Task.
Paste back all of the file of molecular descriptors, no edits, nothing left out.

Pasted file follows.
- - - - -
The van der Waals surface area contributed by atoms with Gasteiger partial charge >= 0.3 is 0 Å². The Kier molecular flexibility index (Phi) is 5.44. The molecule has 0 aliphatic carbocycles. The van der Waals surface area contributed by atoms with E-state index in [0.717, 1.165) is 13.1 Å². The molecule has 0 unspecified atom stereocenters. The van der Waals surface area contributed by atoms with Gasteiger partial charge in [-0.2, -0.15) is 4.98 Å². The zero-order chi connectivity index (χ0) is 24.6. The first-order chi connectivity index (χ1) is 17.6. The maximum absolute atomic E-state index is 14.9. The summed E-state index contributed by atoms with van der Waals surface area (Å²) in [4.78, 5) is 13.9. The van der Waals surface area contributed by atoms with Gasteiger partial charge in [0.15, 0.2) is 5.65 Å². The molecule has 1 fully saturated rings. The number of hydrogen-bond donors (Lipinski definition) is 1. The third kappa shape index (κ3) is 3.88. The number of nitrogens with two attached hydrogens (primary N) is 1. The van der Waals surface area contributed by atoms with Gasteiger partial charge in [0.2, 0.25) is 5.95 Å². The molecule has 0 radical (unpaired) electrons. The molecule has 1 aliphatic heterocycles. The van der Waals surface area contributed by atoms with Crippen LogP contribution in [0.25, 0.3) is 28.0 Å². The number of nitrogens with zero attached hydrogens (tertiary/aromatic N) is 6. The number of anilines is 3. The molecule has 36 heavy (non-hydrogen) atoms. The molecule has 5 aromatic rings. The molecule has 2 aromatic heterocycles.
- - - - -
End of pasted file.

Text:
The van der Waals surface area contributed by atoms with Gasteiger partial charge >= 0.3 is 0 Å². The Kier molecular flexibility index (Phi) is 5.44. The molecule has 0 aliphatic carbocycles. The van der Waals surface area contributed by atoms with E-state index in [0.717, 1.165) is 13.1 Å². The molecule has 0 unspecified atom stereocenters. The van der Waals surface area contributed by atoms with Gasteiger partial charge in [-0.2, -0.15) is 4.98 Å². The zero-order chi connectivity index (χ0) is 24.6. The first-order chi connectivity index (χ1) is 17.6. The maximum absolute atomic E-state index is 14.9. The summed E-state index contributed by atoms with van der Waals surface area (Å²) in [4.78, 5) is 13.9. The van der Waals surface area contributed by atoms with Gasteiger partial charge in [0.15, 0.2) is 5.65 Å². The molecule has 1 fully saturated rings. The number of hydrogen-bond donors (Lipinski definition) is 1. The third kappa shape index (κ3) is 3.88. The number of nitrogens with two attached hydrogens (primary N) is 1. The van der Waals surface area contributed by atoms with Gasteiger partial charge in [0.2, 0.25) is 5.95 Å². The molecule has 0 radical (unpaired) electrons. The molecule has 1 aliphatic heterocycles. The van der Waals surface area contributed by atoms with Crippen LogP contribution in [0.25, 0.3) is 28.0 Å². The number of nitrogens with zero attached hydrogens (tertiary/aromatic N) is 6. The number of anilines is 3. The molecule has 36 heavy (non-hydrogen) atoms. The molecule has 5 aromatic rings. The molecule has 2 aromatic heterocycles.